Last Updated Monday, July 24, 2000
compiled by Nick Sundt

Q, R


Quad.One quadrillion Btu. (1,000,000,000,000,000 Btu) (Source: US Department of Energy, 1999a).

Qualifying Facility. A category of electric power producer established under the Public Utility Regulatory Policy Act (PURPA) of 1978, that includes small-power producers (SPP) who use renewable sources of energy such as biomass, geothermal, hydroelectricity, solar (thermal and photovoltaic), and wind, or cogenerators who produce both heat and electricity using any type of fuel. PURPA requires utilities to purchase electricity from these power producers at a rate approved by a state utility regulatory agency under Federal guidelines. PURPA also requires utilities to sell electricity to these producers. Some states have developed their own programs for SPPs and utilities. (Source: US Department of Energy, 1999a).

Quaternary period. The latest period of geologic time, covering the most recent 2,000,000 years of the Earth's history. It is divided into two epochs: the Pleistocene - 2 million years ago to approximately 10,000 years ago - and the Holocene - the period from approximately 10,000 years ago to the present. The Quaternary period is the artificial division of time separating prehuman and human periods. It contains five ice ages and four interglacial ages, and temperature indicators seem to show sharp and abrupt changes by several degrees. (Source: Carbon Dioxide Information Analysis Center, 1990a).


R-value. A unit of thermal resistance used for comparing insulating values of different material. It is basically a measure of the effectiveness of insulation in stopping heat flow. The higher the R-value number, a material, the greater its insulating properties and the slower the heat flow through it. The specific value needed to insulate a home depends on climate, type of heating system and other factors. (Source: California Energy Commission, 1999a.)

Rad. A unit of measure of absorbed radiation. Acronym for radiation absorbed dose. One rad equals 100 ergs of radiation energy per gram of absorbing material. (Source: California Energy Commission, 1999a.)

Radiant barrier. Radiant barriers are thin sheets of highly reflective material, like aluminum, which reduce heat transfer from thermal radiation across the air space between the roof and the attic floor. Radiant barrier do nothing to prevent heat transfer by conduction or convection. An excellent website covering radiant barriers is the Department of Energy's Radiant Barrier Fact Sheet, produced by Oak Ridge National Laboratory (Source: Lawrence Berkeley Laboratory, 1999)

Radiant Ceiling Panels. Ceiling panels that contain electric resistance heating elements embedded within them to provide radiant heat to a room. (Source: US Department of Energy, 1999a).

Radiant Energy. Energy that transmits away from its source in all directions. (Source: US Department of Energy, 1999a).

Radiant Floor. A type of radiant heating system where the building floor contains channels or tubes through which hot fluids such as air or water are circulated. The whole floor is evenly heated. Thus, the room heats from the bottom up. Radiant floor heating eliminates the draft and dust problems associated with forced air heating systems. (Source: US Department of Energy, 1999a).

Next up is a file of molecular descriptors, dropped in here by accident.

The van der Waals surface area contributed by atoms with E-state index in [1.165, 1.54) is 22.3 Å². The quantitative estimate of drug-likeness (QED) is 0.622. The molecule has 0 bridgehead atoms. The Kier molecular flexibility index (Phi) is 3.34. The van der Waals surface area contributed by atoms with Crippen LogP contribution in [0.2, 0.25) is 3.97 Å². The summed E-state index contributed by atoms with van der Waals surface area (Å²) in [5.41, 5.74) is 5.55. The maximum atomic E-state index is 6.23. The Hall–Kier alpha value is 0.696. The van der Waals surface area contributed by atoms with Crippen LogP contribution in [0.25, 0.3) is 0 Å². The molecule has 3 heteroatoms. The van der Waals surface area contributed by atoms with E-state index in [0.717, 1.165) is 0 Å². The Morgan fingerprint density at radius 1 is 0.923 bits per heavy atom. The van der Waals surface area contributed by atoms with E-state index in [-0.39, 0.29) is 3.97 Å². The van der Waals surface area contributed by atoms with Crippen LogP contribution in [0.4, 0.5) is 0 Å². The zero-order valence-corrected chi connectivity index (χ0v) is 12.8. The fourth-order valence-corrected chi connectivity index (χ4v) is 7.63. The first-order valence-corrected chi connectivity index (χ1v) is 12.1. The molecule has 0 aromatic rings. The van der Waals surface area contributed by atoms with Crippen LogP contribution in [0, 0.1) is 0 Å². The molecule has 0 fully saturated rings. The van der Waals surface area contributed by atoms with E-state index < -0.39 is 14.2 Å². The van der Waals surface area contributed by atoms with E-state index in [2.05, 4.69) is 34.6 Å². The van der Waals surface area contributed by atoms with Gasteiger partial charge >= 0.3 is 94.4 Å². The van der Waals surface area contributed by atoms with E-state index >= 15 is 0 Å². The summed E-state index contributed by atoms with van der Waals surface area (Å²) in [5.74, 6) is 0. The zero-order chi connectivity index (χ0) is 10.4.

radiant flux density. The total flow of radiation received on a unit area of a given real or imaginary surface. Also called the irradiance. (Source: Carbon Dioxide Information Analysis Center, 1990a).

Radiant Heating System. A heating system where heat is supplied (radiated) into a room by means of heated surfaces, such as electric resistance elements, hot water (hydronic) radiators, etc. (Source: US Department of Energy, 1999a).

radiation. Energy emitted in the form of electromagnetic waves. Radiation has differing characteristics depending upon the wavelength. Because the radiation from the Sun is relatively energetic, it has a short wavelength (e.g., ultra-violet, visible, and near infrared) while energy re-radiated from the Earth’s surface and the atmosphere has a longer wavelength (e.g., infrared radiation) because the Earth is cooler than the Sun. See ultraviolet radiation, infrared radiation, solar radiation, longwave radiation, ter-restrial radiation.(Source: US Environmental Protection Agency, 1999a)

radiation balance. The difference between the absorbed solar radiation and the net infrared radiation. Experimental data show that radiation from the earth's natural surfaces is rather close to the radiation from a black body at the corresponding temperature; the ratio of the observed values of radiation to black body radiation is generally 0.90 - 1.0. (Source: Carbon Dioxide Information Analysis Center, 1990a).

radiative-convective models. Thermodynamic models that determine the equilibrium temperature distribution for an atmospheric column and the underlying surface, subject to prescribed solar radiation at the top of the atmosphere and prescribed atmospheric composition and surface albedo. Submodels for the transfer of solar and terrestrial radiation, the heat exchange between the earth's surface and atmosphere, the vertical redistribution of heat within the atmosphere, the atmospheric water vapor content and clouds are included in these one-dimensional models. Abbreviated as RCM. (Source: Carbon Dioxide Information Analysis Center, 1990a).